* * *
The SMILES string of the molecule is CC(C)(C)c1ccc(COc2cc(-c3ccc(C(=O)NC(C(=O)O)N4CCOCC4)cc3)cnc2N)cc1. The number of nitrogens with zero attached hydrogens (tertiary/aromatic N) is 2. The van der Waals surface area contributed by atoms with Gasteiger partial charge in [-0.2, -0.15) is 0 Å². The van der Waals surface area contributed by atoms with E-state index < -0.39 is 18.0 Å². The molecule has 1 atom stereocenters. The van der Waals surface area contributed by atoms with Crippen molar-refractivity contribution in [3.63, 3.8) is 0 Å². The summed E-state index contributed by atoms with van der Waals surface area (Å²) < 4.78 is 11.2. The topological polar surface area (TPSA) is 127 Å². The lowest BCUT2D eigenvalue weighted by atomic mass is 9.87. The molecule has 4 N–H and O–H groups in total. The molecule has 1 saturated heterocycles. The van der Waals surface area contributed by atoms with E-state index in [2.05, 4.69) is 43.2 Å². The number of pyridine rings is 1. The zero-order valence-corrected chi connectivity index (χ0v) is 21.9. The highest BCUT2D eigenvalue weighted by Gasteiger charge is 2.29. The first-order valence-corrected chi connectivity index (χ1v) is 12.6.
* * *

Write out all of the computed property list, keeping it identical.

The SMILES string of the molecule is CC(C)(C)c1ccc(COc2cc(-c3ccc(C(=O)NC(C(=O)O)N4CCOCC4)cc3)cnc2N)cc1. The number of nitrogens with zero attached hydrogens (tertiary/aromatic N) is 2. The van der Waals surface area contributed by atoms with Gasteiger partial charge in [-0.2, -0.15) is 0 Å². The van der Waals surface area contributed by atoms with E-state index < -0.39 is 18.0 Å². The molecule has 1 atom stereocenters. The van der Waals surface area contributed by atoms with Crippen molar-refractivity contribution in [3.63, 3.8) is 0 Å². The summed E-state index contributed by atoms with van der Waals surface area (Å²) < 4.78 is 11.2. The topological polar surface area (TPSA) is 127 Å². The lowest BCUT2D eigenvalue weighted by atomic mass is 9.87. The molecule has 4 N–H and O–H groups in total. The molecule has 1 saturated heterocycles. The van der Waals surface area contributed by atoms with E-state index in [2.05, 4.69) is 43.2 Å². The number of pyridine rings is 1. The zero-order valence-corrected chi connectivity index (χ0v) is 21.9. The highest BCUT2D eigenvalue weighted by Gasteiger charge is 2.29. The first-order valence-corrected chi connectivity index (χ1v) is 12.6.